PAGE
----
Columbine Hondo is home to the headwaters of the Red River and the Rio Hondo, both major tributaries of the Rio Grande, and the snowmelt from Lobo Peak and Gold Hill provide critical irrigation water to local acequia associations who carry on age-old agricultural traditions.

For millennia, these mountains, rivers, and wildlife have supported New Mexico’s traditional communities.  The first evidence of human habitation here stretches back 11,000 years, and nearby Taos Pueblo has been continuously inhabited for more than a thousand years.

Spanish settlers first came to the area in the 16th Century, and Hispanic families have relied on these mountains for their way of life ever since.

Today, Columbine-Hondo is a central attraction for visitors to Taos County, where outdoor recreation and tourism drive the local economy and contribute to a 68,000 job strong public land recreation industry in our state.

In addition to finally designating Columbine Hondo as wilderness, this package would also expand the Wheeler Peak Wilderness by approximately 650 acres while modifying a boundary in order to create a loop trail accessible by mountain bikes along the Lost Lake trail from Taos Ski Valley to the East Fork trail to Red River.

It has broad community support, including from the Taos Pueblo, local government leaders, hunters, fishermen, business owners, land grant heirs, ranchers, acequia parcientes, conservationists, mountain bikers, veterans, and many, many more.

In October, I joined the Columbine-Hondo Wilderness Coalition, regional stakeholders, and local officials for a hike in the area to highlight conservation and water initiatives.

Local residents discussed why they support permanently protecting the Columbine-Hondo and what the area means to them.

Esther Garcia, an acequia commissioner and the former mayor of Questa expressed her support well when she said…

“Columbine Hondo is very important to all of us.  To preserve this beautiful wilderness area, we preserve our hunting, our piñon picking, our herb gathering.”
I want to thank all the residents of Taos County who have worked hard for decades to make this wilderness area a reality.

Also included in this public lands package, is a provision to transition the Valles Caldera National Preserve in New Mexico to new management to increase public access.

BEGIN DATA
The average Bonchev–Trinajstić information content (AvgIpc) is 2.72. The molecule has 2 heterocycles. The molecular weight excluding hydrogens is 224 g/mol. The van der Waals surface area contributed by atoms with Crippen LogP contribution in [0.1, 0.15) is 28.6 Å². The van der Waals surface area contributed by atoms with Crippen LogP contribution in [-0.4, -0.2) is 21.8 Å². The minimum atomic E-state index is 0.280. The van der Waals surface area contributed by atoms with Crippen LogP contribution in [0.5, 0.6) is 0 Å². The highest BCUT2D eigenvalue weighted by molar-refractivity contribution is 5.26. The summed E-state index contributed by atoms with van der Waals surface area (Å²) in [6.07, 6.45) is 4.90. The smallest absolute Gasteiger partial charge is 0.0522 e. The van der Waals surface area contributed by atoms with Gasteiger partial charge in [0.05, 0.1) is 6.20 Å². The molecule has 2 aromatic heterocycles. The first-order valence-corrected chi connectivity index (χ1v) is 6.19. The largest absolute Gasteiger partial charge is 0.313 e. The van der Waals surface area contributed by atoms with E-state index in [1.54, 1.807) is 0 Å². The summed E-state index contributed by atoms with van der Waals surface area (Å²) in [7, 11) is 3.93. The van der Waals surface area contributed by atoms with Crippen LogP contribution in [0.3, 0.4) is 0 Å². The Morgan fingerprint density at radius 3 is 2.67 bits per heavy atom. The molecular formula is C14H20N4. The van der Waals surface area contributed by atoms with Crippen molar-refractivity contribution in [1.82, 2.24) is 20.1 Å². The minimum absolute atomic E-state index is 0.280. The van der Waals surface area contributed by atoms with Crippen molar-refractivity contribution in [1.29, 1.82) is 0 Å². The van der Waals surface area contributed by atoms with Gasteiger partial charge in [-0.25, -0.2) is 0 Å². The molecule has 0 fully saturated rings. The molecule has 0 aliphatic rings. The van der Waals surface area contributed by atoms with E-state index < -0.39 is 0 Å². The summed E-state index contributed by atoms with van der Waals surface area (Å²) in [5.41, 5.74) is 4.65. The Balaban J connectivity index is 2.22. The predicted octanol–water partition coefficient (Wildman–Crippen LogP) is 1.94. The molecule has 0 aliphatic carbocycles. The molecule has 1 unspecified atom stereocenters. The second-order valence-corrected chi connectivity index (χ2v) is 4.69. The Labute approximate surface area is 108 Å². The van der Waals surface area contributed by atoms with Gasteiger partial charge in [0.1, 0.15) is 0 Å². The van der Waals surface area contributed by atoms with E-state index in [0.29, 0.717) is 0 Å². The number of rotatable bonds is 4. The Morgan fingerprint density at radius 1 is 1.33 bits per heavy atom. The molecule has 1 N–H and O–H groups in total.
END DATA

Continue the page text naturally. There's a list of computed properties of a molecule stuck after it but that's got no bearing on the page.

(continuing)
This proposal was developed after extensive input from local residents, sportsmen, business owners, and elected officials and is supported by local chambers of commerce.

Together they decided that a National Preserve managed by the Park Service, with a mandate for hunting and fishing to remain central to the management of the area, was the best way to ensure expanded public access while preserving this incredible landscape for future generations.

The Valles Caldera is a crater created by a collapsed super-volcano, and is made up of cinder cones scattered throughout a deep grassy valley.

The Caldera is home to crystal clear trout streams and some of the best elk habitat in the state.

Since then, the Preserve has been managed by a Board of Trustees charged with generating enough revenue from user fees and other sources to make the Preserve financially self-sustaining.

This has led to drastically limited public access with relatively high entrance and permit fees, locking many New Mexicans out of this public land.

By shifting to Park Service management, we can open the Valles Caldera to the public while conserving the one-of-a-kind resources found there.

As someone who has been lucky enough to draw an elk tag in the Caldera, expanding hunting opportunities for the public is one of the primary reasons I’m supporting this proposal. 

The preserve model ensures that hunting and fishing remain central activities for the public to enjoy, and NPS management will help balance expanded public access with conserving the natural and cultural resources found in the area. 

Park Service management will also help bring more visitors and will raise the national profile of the preserve for visitors from outside of New Mexico.

The increase in visitors at the Preserve is expected to bring more than 200 jobs and $8 million in wages to the communities in the region.